How to make sense of your Genetic Test Results for Titin
Changes found in a gene are sometimes called mutations or variants. Some variants in a gene may lead to health problems, while others may not. Not all variants are equally problematic. Many truncating titin variants are clearly associated with a high risk of heart or muscle disease, and these are often classified as “pathogenic” or “likely-pathogenic” in the clinical genetic test report. On the other hand some variants are clearly not harmful and are classified as “benign” or “likely-benign”. Often however, there is insufficient information about variants to tell if they are harmful and these are classified as “variants of uncertain significance” (VUS or VOUS). These variants need follow up by experts.
There are many great doctors, researchers and clinicians working to discover which VUSs cause disease and which do not. This is one reason why it’s really helpful for people like you to register in our patient registry the Congenital Muscle Disease International Registry www.cmdir.org and enroll in research.
Interpreting Titin genetic testing results can be tricky. One reason for this is that Titin is such a huge gene. Titin’s size matters for several reasons: one is that until recently, scientists did not have the technology to tackle such a giant gene. New tools have allowed researchers to learn more about Titin, and doctors are beginning to reveal what kind of changes in Titin are disease-causing and which are not. The second reason is that because Titin is so large and has so many parts (known as exomes), there are many chances for variation.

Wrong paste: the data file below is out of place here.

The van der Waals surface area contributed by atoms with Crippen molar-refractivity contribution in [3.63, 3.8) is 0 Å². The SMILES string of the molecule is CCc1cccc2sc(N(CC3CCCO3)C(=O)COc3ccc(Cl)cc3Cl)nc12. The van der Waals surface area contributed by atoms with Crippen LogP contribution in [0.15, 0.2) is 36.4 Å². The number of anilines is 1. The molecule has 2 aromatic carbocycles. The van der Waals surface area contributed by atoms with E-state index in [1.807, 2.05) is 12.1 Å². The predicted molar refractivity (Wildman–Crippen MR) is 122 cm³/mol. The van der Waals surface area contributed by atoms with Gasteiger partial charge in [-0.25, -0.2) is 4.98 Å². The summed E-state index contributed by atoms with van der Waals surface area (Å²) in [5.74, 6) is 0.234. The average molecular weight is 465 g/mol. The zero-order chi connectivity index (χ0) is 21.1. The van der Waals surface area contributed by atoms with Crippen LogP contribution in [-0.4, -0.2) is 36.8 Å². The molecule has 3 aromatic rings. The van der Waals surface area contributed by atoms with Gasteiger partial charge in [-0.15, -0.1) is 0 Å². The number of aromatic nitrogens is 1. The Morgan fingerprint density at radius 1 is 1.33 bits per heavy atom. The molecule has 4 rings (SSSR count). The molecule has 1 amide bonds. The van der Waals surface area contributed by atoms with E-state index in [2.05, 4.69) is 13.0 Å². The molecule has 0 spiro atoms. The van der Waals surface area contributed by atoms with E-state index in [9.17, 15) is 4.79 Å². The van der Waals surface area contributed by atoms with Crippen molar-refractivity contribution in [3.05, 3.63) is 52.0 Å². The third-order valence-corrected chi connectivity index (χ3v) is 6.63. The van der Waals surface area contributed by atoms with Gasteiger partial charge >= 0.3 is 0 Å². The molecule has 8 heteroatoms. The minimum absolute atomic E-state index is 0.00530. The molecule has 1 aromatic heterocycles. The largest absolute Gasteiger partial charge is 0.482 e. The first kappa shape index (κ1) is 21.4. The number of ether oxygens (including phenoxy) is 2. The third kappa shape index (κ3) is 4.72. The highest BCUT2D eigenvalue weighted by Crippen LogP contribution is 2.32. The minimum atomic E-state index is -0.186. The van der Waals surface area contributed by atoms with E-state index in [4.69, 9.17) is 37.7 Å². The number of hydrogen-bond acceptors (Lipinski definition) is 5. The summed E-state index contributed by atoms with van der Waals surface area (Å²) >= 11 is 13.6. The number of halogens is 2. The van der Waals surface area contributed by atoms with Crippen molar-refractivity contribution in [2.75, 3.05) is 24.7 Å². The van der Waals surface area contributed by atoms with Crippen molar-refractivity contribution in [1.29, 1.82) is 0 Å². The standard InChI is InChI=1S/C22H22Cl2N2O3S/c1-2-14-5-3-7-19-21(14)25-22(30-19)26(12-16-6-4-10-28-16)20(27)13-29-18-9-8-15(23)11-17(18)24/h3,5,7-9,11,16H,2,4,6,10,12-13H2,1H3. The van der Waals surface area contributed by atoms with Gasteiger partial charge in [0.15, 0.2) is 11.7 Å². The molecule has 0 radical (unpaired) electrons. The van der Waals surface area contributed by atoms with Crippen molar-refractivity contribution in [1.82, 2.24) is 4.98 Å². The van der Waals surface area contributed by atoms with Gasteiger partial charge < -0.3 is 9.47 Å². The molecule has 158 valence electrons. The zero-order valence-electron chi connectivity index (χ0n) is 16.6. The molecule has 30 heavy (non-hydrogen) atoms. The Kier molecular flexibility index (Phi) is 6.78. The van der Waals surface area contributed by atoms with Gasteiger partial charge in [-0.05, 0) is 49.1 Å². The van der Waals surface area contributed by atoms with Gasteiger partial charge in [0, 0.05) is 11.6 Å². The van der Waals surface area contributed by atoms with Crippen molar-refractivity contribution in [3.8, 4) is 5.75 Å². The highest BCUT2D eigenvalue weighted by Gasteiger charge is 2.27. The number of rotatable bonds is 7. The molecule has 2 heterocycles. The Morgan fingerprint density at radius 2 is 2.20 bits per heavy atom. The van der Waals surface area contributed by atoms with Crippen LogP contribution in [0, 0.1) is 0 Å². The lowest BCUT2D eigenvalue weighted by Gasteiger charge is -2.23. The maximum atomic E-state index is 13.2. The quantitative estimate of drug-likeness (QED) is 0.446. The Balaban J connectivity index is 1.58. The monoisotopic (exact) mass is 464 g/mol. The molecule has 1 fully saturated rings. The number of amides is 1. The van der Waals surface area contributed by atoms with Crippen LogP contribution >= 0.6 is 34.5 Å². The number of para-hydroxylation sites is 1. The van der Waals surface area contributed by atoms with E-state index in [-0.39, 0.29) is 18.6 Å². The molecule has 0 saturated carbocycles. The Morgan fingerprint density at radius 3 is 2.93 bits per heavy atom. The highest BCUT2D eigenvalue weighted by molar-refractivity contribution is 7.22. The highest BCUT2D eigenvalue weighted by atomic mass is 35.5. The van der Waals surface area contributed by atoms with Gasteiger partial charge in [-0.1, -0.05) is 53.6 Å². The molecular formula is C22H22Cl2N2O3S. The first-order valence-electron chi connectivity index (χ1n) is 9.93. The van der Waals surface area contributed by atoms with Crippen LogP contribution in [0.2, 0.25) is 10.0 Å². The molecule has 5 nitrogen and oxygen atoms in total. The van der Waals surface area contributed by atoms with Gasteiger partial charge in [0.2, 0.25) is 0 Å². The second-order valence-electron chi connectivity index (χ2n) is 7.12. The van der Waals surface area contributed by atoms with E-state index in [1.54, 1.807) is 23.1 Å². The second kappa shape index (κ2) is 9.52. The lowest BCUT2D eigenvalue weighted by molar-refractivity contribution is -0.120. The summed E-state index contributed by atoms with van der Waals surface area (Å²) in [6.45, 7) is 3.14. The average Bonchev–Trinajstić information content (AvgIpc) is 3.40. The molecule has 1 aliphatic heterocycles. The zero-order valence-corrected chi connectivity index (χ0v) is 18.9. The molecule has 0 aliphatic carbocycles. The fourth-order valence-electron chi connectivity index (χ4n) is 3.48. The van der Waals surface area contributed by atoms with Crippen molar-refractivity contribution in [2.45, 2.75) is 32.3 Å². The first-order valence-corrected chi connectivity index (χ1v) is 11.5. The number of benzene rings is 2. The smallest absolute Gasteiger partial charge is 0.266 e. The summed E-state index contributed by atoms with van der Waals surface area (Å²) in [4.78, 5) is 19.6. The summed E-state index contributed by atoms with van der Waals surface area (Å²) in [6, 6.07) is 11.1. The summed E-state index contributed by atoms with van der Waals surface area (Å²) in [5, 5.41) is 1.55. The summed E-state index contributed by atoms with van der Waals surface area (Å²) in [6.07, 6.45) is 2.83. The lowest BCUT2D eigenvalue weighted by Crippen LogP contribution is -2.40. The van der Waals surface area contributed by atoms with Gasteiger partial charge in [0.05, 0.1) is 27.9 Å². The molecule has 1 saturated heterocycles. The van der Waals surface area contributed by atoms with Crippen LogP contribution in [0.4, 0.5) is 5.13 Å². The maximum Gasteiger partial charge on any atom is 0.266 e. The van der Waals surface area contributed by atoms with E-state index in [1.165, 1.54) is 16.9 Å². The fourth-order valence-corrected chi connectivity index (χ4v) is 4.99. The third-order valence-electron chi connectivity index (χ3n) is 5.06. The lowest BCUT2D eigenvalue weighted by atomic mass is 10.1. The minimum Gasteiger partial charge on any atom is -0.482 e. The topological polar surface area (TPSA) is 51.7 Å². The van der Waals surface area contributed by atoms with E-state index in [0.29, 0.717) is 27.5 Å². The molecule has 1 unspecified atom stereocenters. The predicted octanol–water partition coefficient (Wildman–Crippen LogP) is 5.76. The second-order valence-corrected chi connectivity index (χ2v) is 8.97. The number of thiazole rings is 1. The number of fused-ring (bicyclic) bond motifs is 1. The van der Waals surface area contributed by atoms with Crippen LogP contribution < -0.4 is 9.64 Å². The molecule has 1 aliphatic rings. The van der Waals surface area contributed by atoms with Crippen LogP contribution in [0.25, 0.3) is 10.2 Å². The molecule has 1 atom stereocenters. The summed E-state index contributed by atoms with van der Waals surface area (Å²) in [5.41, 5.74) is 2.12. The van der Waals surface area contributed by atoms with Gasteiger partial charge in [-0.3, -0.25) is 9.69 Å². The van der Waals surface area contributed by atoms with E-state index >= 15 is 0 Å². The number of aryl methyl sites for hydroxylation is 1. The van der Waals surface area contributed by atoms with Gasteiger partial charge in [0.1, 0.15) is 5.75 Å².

VUS, now what?
So, if you have been diagnosed with a VUS, how do you figure out if it is the cause of your condition or not? Here are a few recommendations:
Additional testing options:
– If one or two disease causing variants were identified in the same gene, testing is recommended for other relatives who might be at risk to be affected or a carrier. People who have single variants in the Titin gene may be at risk for heart problems and should have a heart check up, even if s/he feels well.
– If two disease causing variants are identified in the same gene, testing of parents or other relatives may be recommended to determine whether each parent carries one of the identified variants.
– For variants of unknown significance, other kinds of clinical testing might be necessary. These tests may provide additional information to aid in the reclassification of a VUS and/or help support or refute the diagnosis of a specific disorder. For Titin, this might include medical tests such as:
- Heart function tests such as EKG and echocardiogram
- Creatine phosphokinase (CPK) blood levels
- Neurological examination
- Muscle imaging including: ultrasound or MRI that can show patterns of weakness
- Breathing tests (including a sleep study and pulmonary function test that measures breathing capacity and cough strength)
Consider a formal genetic counseling session near you. You can use the “find a genetic counselor” tool on the National Society of Genetic Counselors website, www.nsgc.org, to contact a genetic counselor in your area. It is ideal to find a genetic counselor that specializes in neuromuscular disorders.
Or search for a genetic counseling in the US at a MDA clinic.
Or search Orphanet for a specialty clinic.
Some Genetic testing options:
For help with confirming a titin genetic diagnosis contact:
Prof Bjarne Udd, MD, PhD
Tampere Neuromuscular Center
Folkhälsan Research Institute, Helsinki firstname.lastname@example.org
Read about genetic information about recessive titinopathy here.
Geneticists can check titin variants in the TITINdb here.